Daniel Rosen is a news editor for theScore esports. You can follow him on Twitter.

Sean Tepper is the Senior Supervising Editor at theScore esports. You can follow him on Twitter.

Conrad Janzen on Dota 2's top-heavy scene: 'I would just love to see more tier 2 support'

by 2d ago
Thumbnail image courtesy of Valve

Conrad Janzen, former Cloud9 player manager and current Twitch partnerships team member, has a few ideas.

Appearing on theScore esports Podcast Monday, Janzen spoke on everything from why he thinks The International’s prize pool will break its own record (again) this year, to how Valve can improve the Major system.

When asked about whether the prize pool for TI7 would exceed TI6’s massive $20.7 million purse, Janzen said the company behind Dota 2 would find a way to make it happen.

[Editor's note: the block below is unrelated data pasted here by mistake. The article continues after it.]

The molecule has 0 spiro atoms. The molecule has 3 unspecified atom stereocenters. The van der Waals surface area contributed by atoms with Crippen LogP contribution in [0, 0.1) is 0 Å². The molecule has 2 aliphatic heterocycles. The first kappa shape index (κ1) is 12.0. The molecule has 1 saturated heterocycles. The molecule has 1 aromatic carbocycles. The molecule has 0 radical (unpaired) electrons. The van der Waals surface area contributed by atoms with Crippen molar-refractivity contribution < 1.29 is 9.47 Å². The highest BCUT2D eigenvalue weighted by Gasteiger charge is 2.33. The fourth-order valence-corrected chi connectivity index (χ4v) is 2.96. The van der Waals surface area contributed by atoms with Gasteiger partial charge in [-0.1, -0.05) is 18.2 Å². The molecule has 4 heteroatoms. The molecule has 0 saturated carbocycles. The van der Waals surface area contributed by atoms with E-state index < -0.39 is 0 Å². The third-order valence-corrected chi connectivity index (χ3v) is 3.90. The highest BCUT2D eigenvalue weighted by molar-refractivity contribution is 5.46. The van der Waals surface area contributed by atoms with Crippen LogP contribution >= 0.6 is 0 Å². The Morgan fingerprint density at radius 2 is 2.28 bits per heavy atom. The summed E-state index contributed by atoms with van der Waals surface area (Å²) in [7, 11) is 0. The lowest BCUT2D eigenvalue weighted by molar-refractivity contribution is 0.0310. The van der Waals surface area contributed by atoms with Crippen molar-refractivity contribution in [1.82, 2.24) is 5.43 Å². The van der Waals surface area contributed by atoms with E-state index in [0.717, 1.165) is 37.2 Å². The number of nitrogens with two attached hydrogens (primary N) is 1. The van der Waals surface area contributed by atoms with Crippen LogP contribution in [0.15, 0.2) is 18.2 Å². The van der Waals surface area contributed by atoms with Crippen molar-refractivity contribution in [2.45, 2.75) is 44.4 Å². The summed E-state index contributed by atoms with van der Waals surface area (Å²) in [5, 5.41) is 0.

“If I had to bet on Valve, it’s always going to be more and they’re going to figure out some way to do it,” he said.

“Valve is going to figure out ways to steal money from my wallet every year in the best way possible,” he said. “They do a really good job of providing value and that’s the one thing I think Dota does a really good job compared to a lot of other free to play games as well as just games in general."

It's all about making the existing player base happy, he said.

“They provide a lot of value to their hardcore users, to their regular users and there’s always going to be somebody who’s willing to spend even more than I think I do.”